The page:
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I want to create a String using a format, replacing some tokens in the format with properties from a bean. Is there a library that supports this or am I going to have to create my own implementation?

Let me demonstate with an example. Say I have a bean Person;

public class Person {
  private String id;
  private String name;
  private String age;

  //getters and setters

I want to be able to specify format strings something like;

"{name} is {age} years old."
"Person id {id} is called {name}."

and automatically populate the format placeholders with values from the bean, something like;

String format = "{name} is {age} old."
Person p = new Person(1, "Fred", "32 years");
String formatted = doFormat(format, person); //returns "Fred is 32 years old."

I've had a look at MessageFormat but this only seems to allow me to pass numeric indexes, not bean properties.

share|improve this question
Looks like you want groovy, not Java. – Stefan Kendall Jul 18 '11 at 14:09
Is it Struts or are you trying to refer this to like a .NET programming style? – Buhake Sindi Jul 18 '11 at 14:13

Yes, it's possible using the Pojomatic library. Implement and plug in your own implementation of PojoFormatter. Pojomator#doToString(T) may be also interesting.

share|improve this answer
+1. Nice tool! :) – carlspring Jul 18 '11 at 14:23
up vote 1 down vote accepted

Rolled my own, testing now. Comments welcome.

import java.lang.reflect.Field;
import java.util.regex.Matcher;
import java.util.regex.Pattern;

public class BeanFormatter<E> {

  private Matcher matcher;
  private static final Pattern pattern = Pattern.compile("\\{(.+?)\\}");

  public BeanFormatter(String formatString) {
    this.matcher = pattern.matcher(formatString);

  public String format(E bean) throws Exception {
    StringBuffer buffer = new StringBuffer();

    try {
      while (matcher.find()) {
        String token = matcher.group(1);
        String value = getProperty(bean, token);
        matcher.appendReplacement(buffer, value);
    } catch (Exception ex) {
      throw new Exception("Error formatting bean " + bean.getClass() + " with format " + matcher.pattern().toString(), ex);
    return buffer.toString();

  private String getProperty(E bean, String token) throws SecurityException, NoSuchFieldException, IllegalArgumentException, IllegalAccessException {
    Field field = bean.getClass().getDeclaredField(token);
    return String.valueOf(field.get(bean));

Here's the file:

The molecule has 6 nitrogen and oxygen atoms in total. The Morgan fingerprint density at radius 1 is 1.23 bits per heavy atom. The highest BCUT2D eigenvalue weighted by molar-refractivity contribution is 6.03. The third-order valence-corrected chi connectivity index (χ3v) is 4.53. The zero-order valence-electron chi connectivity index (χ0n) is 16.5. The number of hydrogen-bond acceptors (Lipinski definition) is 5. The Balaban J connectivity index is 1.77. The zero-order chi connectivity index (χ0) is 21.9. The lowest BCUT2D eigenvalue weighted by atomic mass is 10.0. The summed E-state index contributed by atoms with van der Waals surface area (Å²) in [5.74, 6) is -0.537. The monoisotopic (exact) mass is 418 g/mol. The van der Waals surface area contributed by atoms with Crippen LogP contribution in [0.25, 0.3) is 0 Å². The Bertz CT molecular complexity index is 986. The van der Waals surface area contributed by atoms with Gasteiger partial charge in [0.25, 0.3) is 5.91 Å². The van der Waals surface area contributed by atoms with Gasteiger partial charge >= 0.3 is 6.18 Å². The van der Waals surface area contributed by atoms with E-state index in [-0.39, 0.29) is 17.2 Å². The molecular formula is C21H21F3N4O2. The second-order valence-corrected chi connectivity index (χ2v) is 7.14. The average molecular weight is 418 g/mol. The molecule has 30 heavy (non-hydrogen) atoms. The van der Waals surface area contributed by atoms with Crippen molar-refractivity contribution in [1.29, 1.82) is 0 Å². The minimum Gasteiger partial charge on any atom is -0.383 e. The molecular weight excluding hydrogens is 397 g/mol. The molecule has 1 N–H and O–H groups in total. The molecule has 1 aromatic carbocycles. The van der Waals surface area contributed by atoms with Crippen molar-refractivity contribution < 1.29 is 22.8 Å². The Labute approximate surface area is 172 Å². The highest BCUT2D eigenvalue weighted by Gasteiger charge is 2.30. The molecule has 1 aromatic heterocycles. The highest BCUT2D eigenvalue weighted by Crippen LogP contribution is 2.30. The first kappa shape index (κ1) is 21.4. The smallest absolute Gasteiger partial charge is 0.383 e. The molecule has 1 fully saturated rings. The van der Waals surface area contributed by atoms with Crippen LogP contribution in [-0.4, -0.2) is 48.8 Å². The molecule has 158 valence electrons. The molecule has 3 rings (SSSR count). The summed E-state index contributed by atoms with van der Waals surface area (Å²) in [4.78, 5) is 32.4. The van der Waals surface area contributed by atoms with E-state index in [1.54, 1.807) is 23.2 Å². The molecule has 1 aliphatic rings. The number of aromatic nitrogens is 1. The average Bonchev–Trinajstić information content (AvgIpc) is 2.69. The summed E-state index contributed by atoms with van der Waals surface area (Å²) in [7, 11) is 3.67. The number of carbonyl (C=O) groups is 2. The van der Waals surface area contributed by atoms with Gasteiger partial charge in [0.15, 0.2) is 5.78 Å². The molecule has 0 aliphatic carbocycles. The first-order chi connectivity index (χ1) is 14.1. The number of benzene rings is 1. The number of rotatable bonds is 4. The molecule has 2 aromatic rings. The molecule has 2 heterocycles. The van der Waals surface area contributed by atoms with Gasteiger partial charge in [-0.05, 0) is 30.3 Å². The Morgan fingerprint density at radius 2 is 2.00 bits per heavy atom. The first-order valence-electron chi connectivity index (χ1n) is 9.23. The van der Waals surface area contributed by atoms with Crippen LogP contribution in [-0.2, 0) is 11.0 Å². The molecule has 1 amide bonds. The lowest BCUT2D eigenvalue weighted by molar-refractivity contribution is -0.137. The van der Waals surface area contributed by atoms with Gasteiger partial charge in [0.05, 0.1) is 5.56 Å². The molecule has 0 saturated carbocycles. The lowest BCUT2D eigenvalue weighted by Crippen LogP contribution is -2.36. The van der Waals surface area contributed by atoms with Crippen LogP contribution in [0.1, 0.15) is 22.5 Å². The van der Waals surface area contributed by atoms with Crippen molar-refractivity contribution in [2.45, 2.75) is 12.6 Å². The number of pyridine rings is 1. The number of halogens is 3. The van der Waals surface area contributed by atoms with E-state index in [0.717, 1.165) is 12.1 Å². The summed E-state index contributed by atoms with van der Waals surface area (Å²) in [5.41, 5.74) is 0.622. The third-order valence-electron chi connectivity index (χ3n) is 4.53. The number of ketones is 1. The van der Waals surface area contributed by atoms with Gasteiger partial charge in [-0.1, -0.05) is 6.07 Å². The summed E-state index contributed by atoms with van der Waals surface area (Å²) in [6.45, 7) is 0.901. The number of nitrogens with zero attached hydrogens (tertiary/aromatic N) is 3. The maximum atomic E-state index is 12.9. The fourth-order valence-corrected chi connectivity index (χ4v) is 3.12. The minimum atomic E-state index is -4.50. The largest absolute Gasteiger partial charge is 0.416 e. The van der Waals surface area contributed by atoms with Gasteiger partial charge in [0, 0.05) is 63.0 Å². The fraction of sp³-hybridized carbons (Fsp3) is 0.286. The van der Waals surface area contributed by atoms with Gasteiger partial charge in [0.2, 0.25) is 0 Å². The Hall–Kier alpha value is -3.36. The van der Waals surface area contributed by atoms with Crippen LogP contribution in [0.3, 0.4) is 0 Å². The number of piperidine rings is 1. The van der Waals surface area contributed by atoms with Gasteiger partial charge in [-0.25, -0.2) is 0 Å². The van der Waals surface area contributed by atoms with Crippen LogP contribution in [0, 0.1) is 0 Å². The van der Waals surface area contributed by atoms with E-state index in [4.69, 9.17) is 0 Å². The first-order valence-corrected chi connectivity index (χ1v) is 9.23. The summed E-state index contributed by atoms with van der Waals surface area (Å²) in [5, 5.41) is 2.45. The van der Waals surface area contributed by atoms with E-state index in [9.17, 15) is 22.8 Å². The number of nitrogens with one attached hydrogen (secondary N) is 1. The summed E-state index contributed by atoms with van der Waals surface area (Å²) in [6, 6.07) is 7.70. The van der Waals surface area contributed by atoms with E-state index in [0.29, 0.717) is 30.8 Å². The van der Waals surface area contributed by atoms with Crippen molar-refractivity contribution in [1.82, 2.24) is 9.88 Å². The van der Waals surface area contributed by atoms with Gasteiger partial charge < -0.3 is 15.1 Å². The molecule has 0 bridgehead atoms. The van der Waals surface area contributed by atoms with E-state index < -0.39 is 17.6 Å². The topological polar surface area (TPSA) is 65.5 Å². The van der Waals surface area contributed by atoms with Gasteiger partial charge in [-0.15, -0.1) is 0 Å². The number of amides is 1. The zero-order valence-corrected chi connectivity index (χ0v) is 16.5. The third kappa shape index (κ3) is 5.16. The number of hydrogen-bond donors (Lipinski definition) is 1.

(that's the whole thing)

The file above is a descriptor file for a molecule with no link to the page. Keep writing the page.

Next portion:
public static void main(String[] args) throws Exception {
    String format = "{name} is {age} old.";
    Person p = new Person("Fred", "32 years", 1);

    BeanFormatter<Person> bf = new BeanFormatter<Person>(format);
    String s = bf.format(p);

share|improve this answer

Don't really know how complex is the model you're up to consume but if you want to deal with object trees I would implement my own formatter using Jexl as expession language this way:

  1. Initialize a singleton Jexl engine
  2. Populate a MapContext with all the objects you want to consume when formatting strings
  3. Parse your strings and create a Jexl expression per "${}" construct you have.
  4. Evaluate the previous created expressions against the object context map.

The good thing about Jexl is that it will allow you to use method calls, not just properties.

Hope it helps.

share|improve this answer

Not quite close, but you can look at StringTemplate, your bean:

public static class User {
    public int id; // template can directly access via u.id
    private String name; // template can't access this
    public User(int id, String name) { this.id = id; this.name = name; }
    public boolean isManager() { return true; } // u.manager
    public boolean hasParkingSpot() { return true; } // u.parkingSpot
    public String getName() { return name; } // u.name
    public String toString() { return id+":"+name; } // u

Then you can render it like this:

ST st = new ST("<b>$u.id$</b>: $u.name$", '$', '$');
st.add("u", new User(999, "parrt"));
String result = st.render(); // "<b>999</b>: parrt"

Code sample above taken from ST4 Introduction

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